Today begins the first day of my official retirement from the corporate world. Yesterday, I removed all my personal files from my work computer, cleaned out my e-mail folders, deleted phone numbers from my cell phone, turned in my ID badge, and bid farewell to my workmates. I specify “corporate world” because I’m not going to be sitting around watching soap operas and eating chocolate bonbons. Today, my work really begins. Today, I must make a living as a writer. Well, maybe not today. For a few days, I just need to kick back and unwind; prepare myself for a new adventure. But, in the big picture, I’ve got zero income; no annuity; no Social Security (not yet anyway); no weekly paycheck. Today, I find out whether or not I can make the cut as a writer.
There is an aspect of retirement that blindsided me. Like most people, I have anticipated retirement from the corporate grind for decades. Every time a colleague retired, I felt a little envious and wished it were I retiring. I thought that yesterday—my last day of work—would make me feel like a kid making his first visit to Disneyland. I thought I would be excited beyond anything I could imagine. No more boring meetings; no more office politics; no more whiney customers; no more early-morning traffic; no more impossible deadlines; and no more alarm clock. But in spite of this fantasy finally becoming a reality, it missed the mark by a country mile.
What I came to realize yesterday was that leaving the job was easy. Leaving the people was painful. Working for the same company for many years, I built a social network. I cultivated intimate relationships with some people. And with others I socialized on a more casual level. But in either case, all of my colleagues were part of who you I am. It is through these relationships that I have grown as a person. And although some people might not be high on my list, in fact, to be truthful, some were royal pains in the asses, yet they contributed to the culture, and ebb and flow of my daily activities.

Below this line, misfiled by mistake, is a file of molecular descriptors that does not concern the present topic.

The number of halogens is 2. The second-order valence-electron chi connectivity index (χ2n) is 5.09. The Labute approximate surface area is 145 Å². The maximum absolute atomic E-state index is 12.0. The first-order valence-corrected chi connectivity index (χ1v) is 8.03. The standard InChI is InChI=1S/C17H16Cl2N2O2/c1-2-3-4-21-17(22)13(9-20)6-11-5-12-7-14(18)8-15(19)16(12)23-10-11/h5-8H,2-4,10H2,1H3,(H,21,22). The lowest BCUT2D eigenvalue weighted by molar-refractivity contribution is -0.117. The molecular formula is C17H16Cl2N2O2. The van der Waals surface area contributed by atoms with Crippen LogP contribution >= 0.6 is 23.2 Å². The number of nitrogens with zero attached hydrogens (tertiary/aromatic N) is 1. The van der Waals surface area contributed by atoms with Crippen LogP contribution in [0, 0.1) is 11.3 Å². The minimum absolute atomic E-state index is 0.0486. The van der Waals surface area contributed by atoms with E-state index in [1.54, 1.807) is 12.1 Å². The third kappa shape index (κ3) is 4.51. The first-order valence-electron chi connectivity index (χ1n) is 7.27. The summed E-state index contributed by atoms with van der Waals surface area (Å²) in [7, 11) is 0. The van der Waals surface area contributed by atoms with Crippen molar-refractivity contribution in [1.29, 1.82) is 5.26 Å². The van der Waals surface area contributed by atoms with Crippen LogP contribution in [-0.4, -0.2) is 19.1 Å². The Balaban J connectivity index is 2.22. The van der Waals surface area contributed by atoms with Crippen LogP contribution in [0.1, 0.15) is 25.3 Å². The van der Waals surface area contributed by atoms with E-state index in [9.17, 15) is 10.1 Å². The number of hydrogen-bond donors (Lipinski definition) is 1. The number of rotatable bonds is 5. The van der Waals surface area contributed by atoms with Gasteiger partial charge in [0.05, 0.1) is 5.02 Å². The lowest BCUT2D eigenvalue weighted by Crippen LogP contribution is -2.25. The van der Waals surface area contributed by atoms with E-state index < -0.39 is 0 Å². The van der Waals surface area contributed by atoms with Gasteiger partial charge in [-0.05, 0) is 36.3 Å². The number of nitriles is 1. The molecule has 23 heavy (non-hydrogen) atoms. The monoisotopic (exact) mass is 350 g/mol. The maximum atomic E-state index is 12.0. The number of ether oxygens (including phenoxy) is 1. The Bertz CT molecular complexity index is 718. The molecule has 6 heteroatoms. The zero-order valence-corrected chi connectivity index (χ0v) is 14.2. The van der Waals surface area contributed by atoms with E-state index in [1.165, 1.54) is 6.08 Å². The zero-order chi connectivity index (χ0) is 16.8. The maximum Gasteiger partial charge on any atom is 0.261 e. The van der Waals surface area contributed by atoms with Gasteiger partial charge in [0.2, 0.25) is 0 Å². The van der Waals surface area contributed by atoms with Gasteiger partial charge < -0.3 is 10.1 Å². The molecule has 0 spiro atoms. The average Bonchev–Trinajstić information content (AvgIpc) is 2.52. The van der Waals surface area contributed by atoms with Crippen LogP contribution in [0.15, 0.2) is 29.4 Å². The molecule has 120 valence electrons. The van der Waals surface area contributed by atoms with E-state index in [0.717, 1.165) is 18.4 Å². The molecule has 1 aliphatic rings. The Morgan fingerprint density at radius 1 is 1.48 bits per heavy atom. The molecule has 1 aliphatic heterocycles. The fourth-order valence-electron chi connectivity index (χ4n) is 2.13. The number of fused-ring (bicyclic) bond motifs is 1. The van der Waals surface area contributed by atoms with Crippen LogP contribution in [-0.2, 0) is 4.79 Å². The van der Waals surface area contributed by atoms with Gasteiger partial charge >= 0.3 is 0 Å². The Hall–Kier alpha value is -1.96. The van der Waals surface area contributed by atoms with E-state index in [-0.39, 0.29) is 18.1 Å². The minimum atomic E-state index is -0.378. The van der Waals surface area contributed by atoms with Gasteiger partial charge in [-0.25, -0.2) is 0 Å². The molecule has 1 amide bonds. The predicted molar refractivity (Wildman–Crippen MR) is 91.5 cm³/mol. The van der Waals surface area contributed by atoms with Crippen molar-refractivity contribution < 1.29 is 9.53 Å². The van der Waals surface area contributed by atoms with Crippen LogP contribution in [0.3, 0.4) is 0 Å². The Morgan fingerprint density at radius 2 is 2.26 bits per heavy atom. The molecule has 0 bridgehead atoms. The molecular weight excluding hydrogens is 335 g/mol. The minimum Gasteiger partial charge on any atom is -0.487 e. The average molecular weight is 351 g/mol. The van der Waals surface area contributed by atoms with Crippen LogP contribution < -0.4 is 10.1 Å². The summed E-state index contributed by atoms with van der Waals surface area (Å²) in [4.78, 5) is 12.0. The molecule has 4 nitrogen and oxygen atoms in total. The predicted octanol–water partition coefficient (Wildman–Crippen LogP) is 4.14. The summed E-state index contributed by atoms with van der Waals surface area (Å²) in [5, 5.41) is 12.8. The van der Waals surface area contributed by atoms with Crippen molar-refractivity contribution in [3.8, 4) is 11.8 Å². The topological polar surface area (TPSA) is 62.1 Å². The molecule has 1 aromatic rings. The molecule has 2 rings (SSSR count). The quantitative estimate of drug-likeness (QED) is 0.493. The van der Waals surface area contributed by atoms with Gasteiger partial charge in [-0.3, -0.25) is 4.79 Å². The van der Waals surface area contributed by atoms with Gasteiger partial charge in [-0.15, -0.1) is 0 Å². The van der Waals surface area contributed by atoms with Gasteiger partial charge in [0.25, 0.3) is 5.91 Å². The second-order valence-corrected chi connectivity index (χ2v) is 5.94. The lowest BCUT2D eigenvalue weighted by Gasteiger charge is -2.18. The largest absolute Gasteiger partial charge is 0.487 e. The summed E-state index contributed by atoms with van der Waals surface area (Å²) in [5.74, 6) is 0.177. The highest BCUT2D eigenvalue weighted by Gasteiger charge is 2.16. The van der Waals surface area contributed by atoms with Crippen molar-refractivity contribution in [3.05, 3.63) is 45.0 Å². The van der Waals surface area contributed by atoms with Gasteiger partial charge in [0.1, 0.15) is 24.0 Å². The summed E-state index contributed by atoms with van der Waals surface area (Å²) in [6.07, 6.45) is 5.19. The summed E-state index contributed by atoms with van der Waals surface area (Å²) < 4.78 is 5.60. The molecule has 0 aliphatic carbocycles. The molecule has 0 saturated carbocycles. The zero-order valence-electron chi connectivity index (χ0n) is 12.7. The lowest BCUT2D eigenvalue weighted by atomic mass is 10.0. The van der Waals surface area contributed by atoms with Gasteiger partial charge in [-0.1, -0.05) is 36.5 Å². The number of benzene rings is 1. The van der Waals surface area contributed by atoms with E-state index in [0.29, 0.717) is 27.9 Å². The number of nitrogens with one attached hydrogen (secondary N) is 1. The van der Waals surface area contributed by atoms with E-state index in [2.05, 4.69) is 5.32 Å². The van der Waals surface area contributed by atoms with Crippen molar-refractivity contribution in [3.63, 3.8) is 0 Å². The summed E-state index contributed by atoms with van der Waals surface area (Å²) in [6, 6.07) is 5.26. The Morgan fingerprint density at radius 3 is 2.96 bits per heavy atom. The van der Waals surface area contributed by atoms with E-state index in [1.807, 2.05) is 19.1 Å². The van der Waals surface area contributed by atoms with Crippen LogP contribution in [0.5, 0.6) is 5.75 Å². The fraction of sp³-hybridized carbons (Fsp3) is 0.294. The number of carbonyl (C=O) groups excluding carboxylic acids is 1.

So, I find myself a bit lost as I write these words. In spite of my desire to sleep in this morning and cuddle up with Benjamin, my 16 year-old cat, I awoke at 4:30 and tossed and turned until I couldn’t stand it any longer and rolled out of bed at 5:45. I kissed my wife goodbye and told her to drive safely on her way to work. Then, I fired up my computer and the first thing I did was check to see if I still had access to my work e-mail. Much to my surprise I did. But the inbox was empty; devoid of the usual early-morning onslaught of messages. I feel strange. As empty as my inbox. Alone and disconnected. It feels as if my closest friend just died. Today is going to be a tough day.